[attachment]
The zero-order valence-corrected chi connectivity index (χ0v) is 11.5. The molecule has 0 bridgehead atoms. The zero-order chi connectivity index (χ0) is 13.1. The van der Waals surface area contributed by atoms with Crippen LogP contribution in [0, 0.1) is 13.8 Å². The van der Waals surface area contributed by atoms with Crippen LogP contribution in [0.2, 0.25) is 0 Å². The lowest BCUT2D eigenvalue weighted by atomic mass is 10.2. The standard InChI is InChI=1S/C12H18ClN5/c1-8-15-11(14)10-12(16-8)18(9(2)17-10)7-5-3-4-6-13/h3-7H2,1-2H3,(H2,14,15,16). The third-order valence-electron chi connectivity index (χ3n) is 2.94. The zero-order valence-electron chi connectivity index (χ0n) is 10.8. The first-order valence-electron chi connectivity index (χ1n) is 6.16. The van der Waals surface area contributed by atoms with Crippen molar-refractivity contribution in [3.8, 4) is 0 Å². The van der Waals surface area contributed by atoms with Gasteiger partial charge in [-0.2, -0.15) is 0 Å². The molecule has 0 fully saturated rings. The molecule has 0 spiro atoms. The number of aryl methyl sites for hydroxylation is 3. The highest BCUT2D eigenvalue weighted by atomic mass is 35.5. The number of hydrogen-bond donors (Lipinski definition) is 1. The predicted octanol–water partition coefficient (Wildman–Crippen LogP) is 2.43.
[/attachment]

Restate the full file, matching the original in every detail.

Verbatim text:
The zero-order valence-corrected chi connectivity index (χ0v) is 11.5. The molecule has 0 bridgehead atoms. The zero-order chi connectivity index (χ0) is 13.1. The van der Waals surface area contributed by atoms with Crippen LogP contribution in [0, 0.1) is 13.8 Å². The van der Waals surface area contributed by atoms with Crippen LogP contribution in [0.2, 0.25) is 0 Å². The lowest BCUT2D eigenvalue weighted by atomic mass is 10.2. The standard InChI is InChI=1S/C12H18ClN5/c1-8-15-11(14)10-12(16-8)18(9(2)17-10)7-5-3-4-6-13/h3-7H2,1-2H3,(H2,14,15,16). The third-order valence-electron chi connectivity index (χ3n) is 2.94. The zero-order valence-electron chi connectivity index (χ0n) is 10.8. The first-order valence-electron chi connectivity index (χ1n) is 6.16. The van der Waals surface area contributed by atoms with Crippen molar-refractivity contribution in [3.8, 4) is 0 Å². The van der Waals surface area contributed by atoms with Gasteiger partial charge in [-0.2, -0.15) is 0 Å². The molecule has 0 fully saturated rings. The molecule has 0 spiro atoms. The number of aryl methyl sites for hydroxylation is 3. The highest BCUT2D eigenvalue weighted by atomic mass is 35.5. The number of hydrogen-bond donors (Lipinski definition) is 1. The predicted octanol–water partition coefficient (Wildman–Crippen LogP) is 2.43.